Page 7 - Commercial Suffolks 2019
P. 7

ting, all twins are lambed outside on grass only and triplets and singles are housed at
        lambing with only triplet ewes being fed any concentrate. Singles are lambed inside to
        get the triplet lambs twinned on. Since 2018 a milk feeder has been in place for spare
        lambs with mixed results, this is being reviewed on an ongoing basis and they expect
        things to improve as it progresses. There were less than 30 ewes out of the lambing
        shed sucking only singles. Martin stated “we went to great lengths to get as few ewes
        as possible to field with only one lamb, of course there are always a few that become
        singles at all stages of rearing. No triplets were put to grass.”
        Ewes are kept in their tipping batches right through the year and this means that at
        lambing the tips breeding can be followed. It is a good indication for the colours the
        tip is throwing and the vigour of his lambs when born. This is to avoid reusing any tips
        throwing less active lambs, To date only one tip has given unacceptable lambs. James
        puts this down to careful selection of rams. The singles and the triplet carrying ewes
        that go to the field sucking twins will be returned to their tipping batch. These will then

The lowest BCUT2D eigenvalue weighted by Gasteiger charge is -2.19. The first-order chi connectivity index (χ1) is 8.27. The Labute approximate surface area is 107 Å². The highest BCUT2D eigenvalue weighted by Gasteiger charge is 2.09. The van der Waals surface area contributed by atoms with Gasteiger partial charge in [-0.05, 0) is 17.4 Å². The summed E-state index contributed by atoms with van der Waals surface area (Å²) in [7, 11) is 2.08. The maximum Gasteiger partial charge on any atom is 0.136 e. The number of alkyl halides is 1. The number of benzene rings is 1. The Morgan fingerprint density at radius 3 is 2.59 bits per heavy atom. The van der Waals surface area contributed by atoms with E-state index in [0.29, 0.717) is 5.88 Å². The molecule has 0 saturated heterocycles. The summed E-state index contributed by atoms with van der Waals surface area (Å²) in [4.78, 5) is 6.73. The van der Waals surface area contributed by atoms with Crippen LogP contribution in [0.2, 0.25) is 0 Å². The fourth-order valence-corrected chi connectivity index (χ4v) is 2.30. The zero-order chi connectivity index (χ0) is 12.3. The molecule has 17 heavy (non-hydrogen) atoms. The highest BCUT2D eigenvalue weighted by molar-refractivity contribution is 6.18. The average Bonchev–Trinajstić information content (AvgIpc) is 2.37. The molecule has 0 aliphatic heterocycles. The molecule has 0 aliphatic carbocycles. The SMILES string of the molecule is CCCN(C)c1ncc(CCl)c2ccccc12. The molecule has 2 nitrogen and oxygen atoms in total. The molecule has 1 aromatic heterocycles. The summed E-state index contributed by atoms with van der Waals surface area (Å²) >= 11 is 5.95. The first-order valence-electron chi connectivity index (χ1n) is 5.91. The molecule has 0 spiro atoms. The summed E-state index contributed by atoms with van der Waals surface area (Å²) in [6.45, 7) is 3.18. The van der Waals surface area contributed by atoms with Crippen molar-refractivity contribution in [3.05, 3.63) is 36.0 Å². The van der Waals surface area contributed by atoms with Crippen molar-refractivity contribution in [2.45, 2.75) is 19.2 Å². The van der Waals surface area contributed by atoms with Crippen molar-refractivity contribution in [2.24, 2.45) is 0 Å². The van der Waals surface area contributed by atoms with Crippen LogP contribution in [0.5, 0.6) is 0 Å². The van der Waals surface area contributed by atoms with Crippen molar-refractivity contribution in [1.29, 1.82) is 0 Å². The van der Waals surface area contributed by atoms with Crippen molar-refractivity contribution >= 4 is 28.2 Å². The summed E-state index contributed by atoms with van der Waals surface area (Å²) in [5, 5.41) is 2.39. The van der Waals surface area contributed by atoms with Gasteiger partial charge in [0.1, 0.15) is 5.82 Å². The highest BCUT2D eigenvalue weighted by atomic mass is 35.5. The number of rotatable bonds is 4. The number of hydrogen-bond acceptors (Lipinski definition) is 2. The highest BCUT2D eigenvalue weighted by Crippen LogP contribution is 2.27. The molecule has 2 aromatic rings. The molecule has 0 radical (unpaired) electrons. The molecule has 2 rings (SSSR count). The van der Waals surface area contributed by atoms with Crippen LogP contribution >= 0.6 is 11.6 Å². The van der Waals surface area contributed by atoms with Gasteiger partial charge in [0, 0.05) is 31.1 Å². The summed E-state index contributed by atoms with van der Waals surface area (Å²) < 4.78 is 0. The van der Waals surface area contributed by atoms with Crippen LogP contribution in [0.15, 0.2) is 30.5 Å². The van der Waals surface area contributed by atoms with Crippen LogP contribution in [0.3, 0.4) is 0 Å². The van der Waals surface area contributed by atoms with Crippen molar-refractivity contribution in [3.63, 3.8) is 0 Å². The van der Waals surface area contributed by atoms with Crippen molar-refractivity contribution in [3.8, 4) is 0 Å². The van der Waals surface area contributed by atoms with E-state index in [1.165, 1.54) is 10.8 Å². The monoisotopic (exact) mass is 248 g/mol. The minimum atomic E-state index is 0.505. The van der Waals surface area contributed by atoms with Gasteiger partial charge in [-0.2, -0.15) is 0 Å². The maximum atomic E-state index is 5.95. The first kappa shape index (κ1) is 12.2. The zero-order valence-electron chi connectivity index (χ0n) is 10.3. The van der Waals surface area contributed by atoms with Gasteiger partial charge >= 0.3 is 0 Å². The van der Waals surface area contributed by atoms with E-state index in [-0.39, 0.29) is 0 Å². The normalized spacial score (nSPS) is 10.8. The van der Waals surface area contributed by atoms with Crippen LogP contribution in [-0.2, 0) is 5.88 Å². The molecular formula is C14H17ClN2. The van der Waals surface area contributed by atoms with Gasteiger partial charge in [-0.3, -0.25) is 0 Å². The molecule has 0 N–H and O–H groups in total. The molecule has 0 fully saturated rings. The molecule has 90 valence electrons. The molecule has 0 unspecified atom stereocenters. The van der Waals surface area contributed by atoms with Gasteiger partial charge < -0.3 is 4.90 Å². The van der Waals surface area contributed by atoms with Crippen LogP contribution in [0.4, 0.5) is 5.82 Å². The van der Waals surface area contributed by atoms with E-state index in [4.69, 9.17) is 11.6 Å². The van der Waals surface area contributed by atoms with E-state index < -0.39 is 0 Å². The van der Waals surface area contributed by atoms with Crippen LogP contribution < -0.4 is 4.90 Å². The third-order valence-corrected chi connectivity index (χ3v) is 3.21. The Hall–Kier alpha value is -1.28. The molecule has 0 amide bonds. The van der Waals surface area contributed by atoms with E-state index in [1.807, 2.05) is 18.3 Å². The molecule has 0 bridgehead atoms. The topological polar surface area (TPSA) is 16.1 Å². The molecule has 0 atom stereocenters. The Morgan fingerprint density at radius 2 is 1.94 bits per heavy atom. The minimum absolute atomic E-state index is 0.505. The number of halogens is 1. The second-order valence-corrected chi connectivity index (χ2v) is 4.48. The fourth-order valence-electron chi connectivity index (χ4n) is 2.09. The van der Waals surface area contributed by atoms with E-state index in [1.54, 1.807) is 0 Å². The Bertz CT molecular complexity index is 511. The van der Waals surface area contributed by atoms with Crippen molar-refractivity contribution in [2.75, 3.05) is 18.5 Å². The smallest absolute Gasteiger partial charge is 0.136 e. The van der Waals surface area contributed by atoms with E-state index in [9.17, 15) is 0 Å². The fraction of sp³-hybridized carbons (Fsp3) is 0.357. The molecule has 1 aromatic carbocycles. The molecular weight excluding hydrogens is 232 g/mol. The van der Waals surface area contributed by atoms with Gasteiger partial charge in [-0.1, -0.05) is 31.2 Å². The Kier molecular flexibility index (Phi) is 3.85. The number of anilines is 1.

be kept together until weaning at which stage the ewe lambs are tagged with different
        coloured tags relating to the tip that sired them, another method of ensuring careful
        monitoring of progeny of specific rams.
        No creep is fed to any lambs, as they are being run through to gimmers and they are
        allowed to grow out on their own on grass. There is also no concentrate fed to the gim-
        mers pre-sale either. The only ones that get any feed are 4 or 5 that are selected each
        year to show at a few local shows.

        Ewes  are  weaned  the  first  week  in  August  with  batches  weaned  from  189%  up  to
        200%. Although initially considered a by-product of producing ewe lambs, wethers are
        increasingly becoming an integral part of the business and are as good as any fat lambs
        coming onto the market. Weighing wether lambs has been introduced this year with 125
        lambs weighed. These were 50kgs+ live weight at weaning and were sold directly off
        grass for slaughter. All remaining wether lambs were shorn and put to fresh grass, most
        of which will be slaughter ready by mid-September. James targets a liveweight of 50kgs
        because he finds that this is the optimum liveweight for delivering the flesh required by
        his customers. All ewe lambs are also shorn and put to grass with most ewe lambs put
        to winter grazing October to January.

        Over the last 2 years a small flock of pedigree Suffolks has been established with the
        aim to breed the characteristics needed to produce the sort of commercial breeding
        ewe lamb/gimmer that Jalex is aiming for. James says “the Suffolk tip has delivered all
        we expected, they perform well in servicing the ewes into the fourth year and we are
        getting good percentages with their lambs born with a high level of vigour.”

                                               Commercial SUFFOLKS – AUTUMN 2019  5
   2   3   4   5   6   7   8   9   10   11   12